On 10/12/2012 3:40 AM, Alberto G. Corona wrote:
life, consciousness, free will, intelligence
I try to give a phsical definition of each one:
Life: whathever that maintain its internal entropy in a non trivial way (A diamant is
not alive). That is, to make use of hardwired and adquired information to maintain the
internal entropy by making use of low entropic matter in the environment.
Consciousness: To avoid dangers he has to identify chemical agents, for example, but
also (predators that may consider him as a prey. While non teleológical dangers, like
chemicals, can be avoided with simple reactions, teleológical dangers, like the
predators are different. He has to go a step further than automatic responses, because
he has to deliberate between fight of flight, depending on its perceived internal state:
healt, size, wether he has breeding descendence to protect etc. He needs to know the
state of himself, as well as the boundary of his body. He has to calibrate the menace
by looking at the reactions of the predator when he see its own reactions. there is a
processing of "I do this- he is responding with that", at some level.
So a primitive consciouness probably started with predation. that is not self
consciousness in the human sense. Self consciousness manages an history of the self that
consciousness do not.
Free will: There are many dylemmas that living beings must confront, like fight of
flight: For example, to abandon an wounded cub or not, to pass the river infested of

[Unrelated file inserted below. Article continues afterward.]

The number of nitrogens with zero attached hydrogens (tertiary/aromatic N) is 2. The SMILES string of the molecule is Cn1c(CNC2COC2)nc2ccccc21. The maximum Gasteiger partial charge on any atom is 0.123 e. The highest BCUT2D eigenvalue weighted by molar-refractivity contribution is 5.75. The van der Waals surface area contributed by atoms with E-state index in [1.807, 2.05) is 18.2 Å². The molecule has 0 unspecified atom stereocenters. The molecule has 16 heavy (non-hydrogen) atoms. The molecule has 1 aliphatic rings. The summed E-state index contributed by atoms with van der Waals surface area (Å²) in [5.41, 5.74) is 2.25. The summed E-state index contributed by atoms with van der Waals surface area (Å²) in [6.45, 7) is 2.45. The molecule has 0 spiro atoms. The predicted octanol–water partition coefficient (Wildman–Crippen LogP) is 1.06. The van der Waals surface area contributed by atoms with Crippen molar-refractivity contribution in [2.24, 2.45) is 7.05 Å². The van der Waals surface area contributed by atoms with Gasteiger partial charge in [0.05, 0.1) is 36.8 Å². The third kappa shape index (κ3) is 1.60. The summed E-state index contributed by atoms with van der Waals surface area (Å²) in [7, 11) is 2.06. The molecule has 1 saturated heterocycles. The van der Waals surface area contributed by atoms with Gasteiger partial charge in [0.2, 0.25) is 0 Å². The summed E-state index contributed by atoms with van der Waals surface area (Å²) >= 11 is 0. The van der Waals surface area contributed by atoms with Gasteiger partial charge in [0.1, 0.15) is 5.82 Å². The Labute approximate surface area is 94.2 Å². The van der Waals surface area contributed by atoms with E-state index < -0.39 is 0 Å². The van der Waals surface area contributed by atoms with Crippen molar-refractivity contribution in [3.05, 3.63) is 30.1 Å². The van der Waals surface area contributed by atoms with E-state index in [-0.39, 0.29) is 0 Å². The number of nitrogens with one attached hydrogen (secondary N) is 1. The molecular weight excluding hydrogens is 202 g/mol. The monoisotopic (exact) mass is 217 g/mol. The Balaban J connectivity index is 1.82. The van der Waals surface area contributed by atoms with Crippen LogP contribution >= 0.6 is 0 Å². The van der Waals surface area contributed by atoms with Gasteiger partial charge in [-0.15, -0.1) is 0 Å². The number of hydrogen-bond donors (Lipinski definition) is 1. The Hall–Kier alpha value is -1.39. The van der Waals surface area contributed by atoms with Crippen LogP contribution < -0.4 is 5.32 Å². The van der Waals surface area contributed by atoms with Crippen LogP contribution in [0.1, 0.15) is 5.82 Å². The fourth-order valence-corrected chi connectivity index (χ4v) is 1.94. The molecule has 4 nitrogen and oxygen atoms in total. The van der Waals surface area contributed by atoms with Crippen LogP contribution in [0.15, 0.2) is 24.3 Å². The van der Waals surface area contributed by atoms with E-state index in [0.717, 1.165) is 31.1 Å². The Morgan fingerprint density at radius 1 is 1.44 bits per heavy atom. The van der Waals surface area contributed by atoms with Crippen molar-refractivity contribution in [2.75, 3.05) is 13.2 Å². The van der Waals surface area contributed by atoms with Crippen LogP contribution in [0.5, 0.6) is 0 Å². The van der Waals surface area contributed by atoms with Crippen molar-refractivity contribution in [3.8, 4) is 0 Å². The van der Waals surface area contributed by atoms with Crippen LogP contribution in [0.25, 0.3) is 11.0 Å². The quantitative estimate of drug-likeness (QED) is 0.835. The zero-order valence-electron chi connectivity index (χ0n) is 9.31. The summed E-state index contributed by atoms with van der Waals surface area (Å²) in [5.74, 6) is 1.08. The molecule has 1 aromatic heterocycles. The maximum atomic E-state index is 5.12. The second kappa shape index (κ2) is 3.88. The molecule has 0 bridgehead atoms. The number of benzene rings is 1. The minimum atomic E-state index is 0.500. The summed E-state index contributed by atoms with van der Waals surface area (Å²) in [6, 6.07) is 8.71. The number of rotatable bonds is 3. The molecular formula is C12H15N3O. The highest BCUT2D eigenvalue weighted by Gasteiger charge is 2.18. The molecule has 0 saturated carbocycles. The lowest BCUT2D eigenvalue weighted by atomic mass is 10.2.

crocodriles in orde to reach the green pastures in the other side etc. many of these
reactions are automatic, like fight and fligh. because speed of response is very
important (Even most humans report this automatism of behaviour when had a traumatic
experience). But other dilemmas are not. A primitive perception of an internal conflict
(that is free will) may appear in animals who had the luxury of having time for
considerating either one course of action or the other, in order to get enough data.
This is not very common in the animal kingdom, where life is short and decission have to
be fast. Probably only animals with a long life span with a social protection can evolve
such internal conflict. When there is no time to spend, even humans act automatically.
If you want to know how an animal feel, go to a conflict zone.
I generally agree with your analysis. And I think you are right that what is called 'free
will' is a feeling about conflicting internal values. This comports with the legal idea
of coerced (not-free) choice. Coercion externally imposes a cost on your decision so that
values are shifted and what would have had a negative value has a positive value competing
with normally dominant alternatives.
Intelligence: The impulse of curiosity and the hability to elaborate activities with the
exclusive goal of learning and adquiring experience, rather than direct survivival. of
course that curiositiy is not arbitrary but focused in promising activities that learn
something valuable for survival. A cat would inspect a new furniture. Because its
impulse for curiosity is towards the search of locations for hiding, watch and shelter
and for the knowledge of the surroundings. That is intelligence, but a focused
intelligence. It is not general intelligence.
But if you define 'general intelligence' as not having any goal, you are defining it out
of existence. Our own goals may not be consciously present, but I don't think they are
any less motivated than the cats.
We have also a focused curiosity but it is not so narrow.
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